Research is one of Fischer’s passions so he got looked up ways to incorporate elements of African cuisine.
“We are lucky in this city (Pretoria) because of its multicultural flavour through the African element and the diplomatic one. We are exposed to different foods and can, for example, source an Ethiopian injera if we want to, or would know where to find palm oil which results in such exceptional flavours.”
His quest was to give conference-goers novel food that celebrated the continent’s cuisine. So, what did he make?
He was influenced by Cape Malay food and, when you think of it, there is little traditional Afrikaans food which does not have some influence from Cape Malay.
“I was determined to do bobotie and I did a fish version,” he says and that, to his surprise, flew off the table.
Then there was his salad version of a Moroccan preserved lemon, green olive, coriander and chicken dish which isn’t all that spicy but, because of tumeric’s colour, might give that impression.
“I loved that,” he says. He was also tickled by the raisin tartlets usually baked for Christenings in Malay quarters. “I love it when food has that kind of history, a story to tell,” he says.
A shredded roasted chicken combined with a spinach and peanuts Palaver sauce and served with an Ethiopian Injera flatbread, used almost like a wrap, was one of his African favourites representing a number of countries.
As a desert he reworked the Kenyan n’Dizi, fried banana and peanut dish which he served with pieces of smashed meringue, cream, banana and peanuts served in individual small glasses.
For one of the evening meals, a buffet allowed him to be a touch more playful. That’s when the fish bobotie (made with freshwater, sustainable Tilapia) appeared, as well as ostrich goulash and one of his rich lentil cottage pies which fools everyone with its absence of meat.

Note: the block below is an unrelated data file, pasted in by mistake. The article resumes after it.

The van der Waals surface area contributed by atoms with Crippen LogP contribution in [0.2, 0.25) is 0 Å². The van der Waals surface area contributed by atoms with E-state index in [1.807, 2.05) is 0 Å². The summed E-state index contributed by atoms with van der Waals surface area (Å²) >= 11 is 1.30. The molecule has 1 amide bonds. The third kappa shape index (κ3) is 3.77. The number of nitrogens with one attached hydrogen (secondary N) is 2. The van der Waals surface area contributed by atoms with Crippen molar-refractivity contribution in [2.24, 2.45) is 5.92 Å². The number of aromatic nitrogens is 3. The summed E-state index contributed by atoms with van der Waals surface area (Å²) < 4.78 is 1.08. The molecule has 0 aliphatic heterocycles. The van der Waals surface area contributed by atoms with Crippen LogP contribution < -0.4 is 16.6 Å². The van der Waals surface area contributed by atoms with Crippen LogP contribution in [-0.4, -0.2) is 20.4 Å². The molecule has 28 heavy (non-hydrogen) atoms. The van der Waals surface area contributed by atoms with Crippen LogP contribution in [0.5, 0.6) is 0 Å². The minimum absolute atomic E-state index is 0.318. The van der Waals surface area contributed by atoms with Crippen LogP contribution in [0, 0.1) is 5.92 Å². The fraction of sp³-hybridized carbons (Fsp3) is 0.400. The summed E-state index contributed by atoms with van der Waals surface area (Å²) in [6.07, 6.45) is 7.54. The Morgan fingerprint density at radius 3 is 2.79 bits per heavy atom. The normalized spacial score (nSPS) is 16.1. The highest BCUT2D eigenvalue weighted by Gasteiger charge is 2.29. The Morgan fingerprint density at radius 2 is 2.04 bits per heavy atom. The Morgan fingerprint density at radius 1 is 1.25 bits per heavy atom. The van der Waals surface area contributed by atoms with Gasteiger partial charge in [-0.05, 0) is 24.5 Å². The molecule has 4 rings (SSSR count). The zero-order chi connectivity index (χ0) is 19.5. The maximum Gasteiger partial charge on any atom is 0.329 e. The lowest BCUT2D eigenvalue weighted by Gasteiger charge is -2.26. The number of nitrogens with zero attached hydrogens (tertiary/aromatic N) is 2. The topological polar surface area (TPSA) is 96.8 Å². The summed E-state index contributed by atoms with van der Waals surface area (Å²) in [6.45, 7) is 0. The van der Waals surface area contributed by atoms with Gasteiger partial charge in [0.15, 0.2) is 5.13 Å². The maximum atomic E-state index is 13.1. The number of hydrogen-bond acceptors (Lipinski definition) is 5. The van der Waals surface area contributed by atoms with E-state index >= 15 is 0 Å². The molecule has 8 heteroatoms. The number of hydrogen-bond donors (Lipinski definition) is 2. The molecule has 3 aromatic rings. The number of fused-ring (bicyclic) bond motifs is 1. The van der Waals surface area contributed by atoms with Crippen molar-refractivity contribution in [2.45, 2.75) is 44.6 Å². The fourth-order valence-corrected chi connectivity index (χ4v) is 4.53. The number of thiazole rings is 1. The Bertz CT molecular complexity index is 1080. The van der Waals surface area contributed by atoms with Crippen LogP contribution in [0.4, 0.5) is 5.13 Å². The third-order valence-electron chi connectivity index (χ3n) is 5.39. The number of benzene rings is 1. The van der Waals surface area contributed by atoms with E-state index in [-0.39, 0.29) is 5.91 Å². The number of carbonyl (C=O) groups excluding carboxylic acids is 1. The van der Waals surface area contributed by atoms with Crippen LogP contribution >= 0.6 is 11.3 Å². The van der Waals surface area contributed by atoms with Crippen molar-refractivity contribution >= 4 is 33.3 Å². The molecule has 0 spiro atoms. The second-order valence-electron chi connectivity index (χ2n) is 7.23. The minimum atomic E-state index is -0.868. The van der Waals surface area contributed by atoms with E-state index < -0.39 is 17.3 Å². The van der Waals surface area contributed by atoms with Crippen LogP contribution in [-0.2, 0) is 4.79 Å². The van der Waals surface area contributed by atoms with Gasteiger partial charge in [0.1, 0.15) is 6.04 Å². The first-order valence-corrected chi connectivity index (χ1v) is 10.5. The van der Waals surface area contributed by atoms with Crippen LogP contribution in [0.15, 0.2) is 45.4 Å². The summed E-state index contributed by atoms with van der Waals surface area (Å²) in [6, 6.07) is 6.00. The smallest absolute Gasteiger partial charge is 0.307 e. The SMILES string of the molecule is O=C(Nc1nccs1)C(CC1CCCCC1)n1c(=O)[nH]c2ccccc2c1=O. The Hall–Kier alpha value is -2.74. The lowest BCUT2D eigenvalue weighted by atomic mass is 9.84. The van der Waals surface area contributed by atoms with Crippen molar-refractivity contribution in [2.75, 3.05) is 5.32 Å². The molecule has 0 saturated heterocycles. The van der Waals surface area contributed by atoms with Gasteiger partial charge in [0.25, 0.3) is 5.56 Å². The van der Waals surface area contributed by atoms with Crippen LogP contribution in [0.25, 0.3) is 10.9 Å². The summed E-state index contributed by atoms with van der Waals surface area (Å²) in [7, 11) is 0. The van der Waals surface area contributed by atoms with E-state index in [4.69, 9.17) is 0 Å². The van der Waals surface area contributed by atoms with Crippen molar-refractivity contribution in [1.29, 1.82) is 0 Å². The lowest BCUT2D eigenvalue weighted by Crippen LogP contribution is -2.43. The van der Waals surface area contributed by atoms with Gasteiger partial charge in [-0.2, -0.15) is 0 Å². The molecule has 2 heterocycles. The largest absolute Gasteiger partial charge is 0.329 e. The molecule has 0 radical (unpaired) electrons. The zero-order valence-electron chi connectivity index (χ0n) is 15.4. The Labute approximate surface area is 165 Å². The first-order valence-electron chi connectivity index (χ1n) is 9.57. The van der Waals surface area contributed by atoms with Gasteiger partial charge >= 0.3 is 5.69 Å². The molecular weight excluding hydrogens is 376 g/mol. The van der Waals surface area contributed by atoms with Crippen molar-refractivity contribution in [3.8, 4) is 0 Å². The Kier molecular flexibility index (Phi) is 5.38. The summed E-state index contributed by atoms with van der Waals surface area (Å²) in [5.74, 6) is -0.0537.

There was a typical boere carrot salad but served in luminous rice paper wraps, a Nigerian Ikpakpala which combined steamed corn, onion and chilli pureed and baked like a custard, so – while savoury, it resembled crème brûlée.
There was also Moroccan bastilla which he turned into cocktail cigars and Malay denningvleis in wraps.
Picture the garish coloured pink coconut cakes usually sold on the street? He made a white chocolate and coconut lamington equivalent which won many hearts and made pampoen (pumpkin) koekies with a toffee sauce.
On the drinks side, he got a thumbs up for the jugs of tap water, and found his craft beers at Silverton’s Draymans where he selected a different one for each night.
Catching up on such abundant riches from local soil, I was smacking my lips.
We should be honouring our own cuisines with so much fanfare and more often. When someone travels to this country, they appreciate the opportunity to dip into some of our local delights.
We can start with something familiar like braai meat, pap, potjiekos, babotie, vetkoek, biryani and pickled fish, to lure people into tasting the unfamiliar in a non-threatening way.
But first we as South Africans have to learn to celebrate and enjoy and not shy away from our own tastes.
This is what Chef Fisher achieved with his imaginative sustainable menu. He did us proud.
Diane de Beer, Pretoria News